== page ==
Bank of New York unveiled plans to buy its rival Mellon Financial for some $16.5bn (£8.3bn) yesterday, creating a global banking powerhouse with combined assets of $16.6 trillion.
The new company, to be called Bank of New York Mellon Corporation, will be the world's largest custody bank, and one of the 10 largest global fund managers.
Under the terms of the proposal, which has been recommended by the Mellon board, Bank of New York shareholders will get 0.9434 shares in the new company for every New York share they own. Mellon shareholders will get one new share for every Mellon share.
The deal, which comes almost 10 years after Mellon rejected an unsolicited bid from Bank of New York, has been unanimously approved by both boards and will complete in the third quarter of next year if approved by shareholders and regulators.
About 3,900 of the combined group's 40,000 employees will be laid off over the next three years as a result of the deal, and the company expects to reduce its pre-tax costs by some $700m a year. However, the deal is also expected to incur one-off costs of $1.3bn.
Thomas Renyi, Bank of New York's chairman and chief executive, will be executive chairman of the new company for 18 months after the deal completes. Robert Kelly, Mellon's chairman and chief executive, will be the new company's chief executive and will succeed Mr Renyi as chairman.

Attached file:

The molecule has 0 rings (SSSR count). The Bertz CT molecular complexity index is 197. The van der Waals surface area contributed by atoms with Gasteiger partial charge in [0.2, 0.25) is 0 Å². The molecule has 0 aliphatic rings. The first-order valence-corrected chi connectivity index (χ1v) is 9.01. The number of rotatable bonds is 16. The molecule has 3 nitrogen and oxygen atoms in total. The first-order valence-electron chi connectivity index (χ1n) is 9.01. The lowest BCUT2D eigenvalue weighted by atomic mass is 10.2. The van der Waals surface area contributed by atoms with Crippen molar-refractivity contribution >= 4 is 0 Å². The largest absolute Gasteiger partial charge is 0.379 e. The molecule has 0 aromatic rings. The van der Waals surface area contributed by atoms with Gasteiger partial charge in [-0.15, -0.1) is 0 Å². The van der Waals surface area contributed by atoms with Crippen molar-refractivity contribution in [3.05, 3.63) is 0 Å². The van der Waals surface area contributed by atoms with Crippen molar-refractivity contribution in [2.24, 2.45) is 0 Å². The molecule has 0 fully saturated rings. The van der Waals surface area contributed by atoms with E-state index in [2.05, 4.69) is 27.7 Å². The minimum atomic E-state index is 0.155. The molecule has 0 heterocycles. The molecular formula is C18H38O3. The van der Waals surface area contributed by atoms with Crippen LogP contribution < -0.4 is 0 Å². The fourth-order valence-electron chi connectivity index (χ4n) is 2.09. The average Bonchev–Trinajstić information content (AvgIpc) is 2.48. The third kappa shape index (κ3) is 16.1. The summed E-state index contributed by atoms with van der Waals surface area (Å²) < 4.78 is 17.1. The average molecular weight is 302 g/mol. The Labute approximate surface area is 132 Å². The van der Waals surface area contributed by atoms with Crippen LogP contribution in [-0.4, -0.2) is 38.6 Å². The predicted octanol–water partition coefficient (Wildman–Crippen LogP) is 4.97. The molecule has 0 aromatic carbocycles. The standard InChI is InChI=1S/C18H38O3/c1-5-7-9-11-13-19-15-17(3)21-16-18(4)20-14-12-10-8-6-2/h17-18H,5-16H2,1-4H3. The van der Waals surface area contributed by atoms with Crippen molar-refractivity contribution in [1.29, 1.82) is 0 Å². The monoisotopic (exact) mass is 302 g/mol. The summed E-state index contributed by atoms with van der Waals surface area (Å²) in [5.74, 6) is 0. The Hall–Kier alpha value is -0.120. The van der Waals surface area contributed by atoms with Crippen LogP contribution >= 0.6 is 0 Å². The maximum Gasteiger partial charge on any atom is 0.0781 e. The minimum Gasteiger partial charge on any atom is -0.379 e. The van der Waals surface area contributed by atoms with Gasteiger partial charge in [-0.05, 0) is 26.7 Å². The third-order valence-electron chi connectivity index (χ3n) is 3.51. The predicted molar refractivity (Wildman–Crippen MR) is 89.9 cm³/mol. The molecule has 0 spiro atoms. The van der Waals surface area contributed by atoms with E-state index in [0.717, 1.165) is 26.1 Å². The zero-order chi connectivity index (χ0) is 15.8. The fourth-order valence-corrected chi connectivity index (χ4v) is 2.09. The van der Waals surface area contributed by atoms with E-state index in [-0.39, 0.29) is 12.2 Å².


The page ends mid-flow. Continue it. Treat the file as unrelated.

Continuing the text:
Mr Renyi said: "Our companies focus their businesses in highly attractive sectors of the financial services industry. Together, we will be the global leader in securities servicing, and one of the top providers of asset and wealth management worldwide ... we will have the scale, the technology, the capital, and the people ... to compete and win in the rapidly expanding global marketplace."
Mr Kelly added: "Through this merger, we will be able to invest and expand more effectively than any of our competitors due to our combined scale, profitability and global reach. The organic growth of our respective companies is already strong, and the cost savings and revenue synergies opportunities are excellent."
Investors reacted positively yesterday, with shares in both companies rising sharply. Analysts also welcomed the deal. Gerard Cassidy, an analyst at RBC Capital Markets, said it was a "complementary combination that, with strong leadership, could produce above-average earnings growth."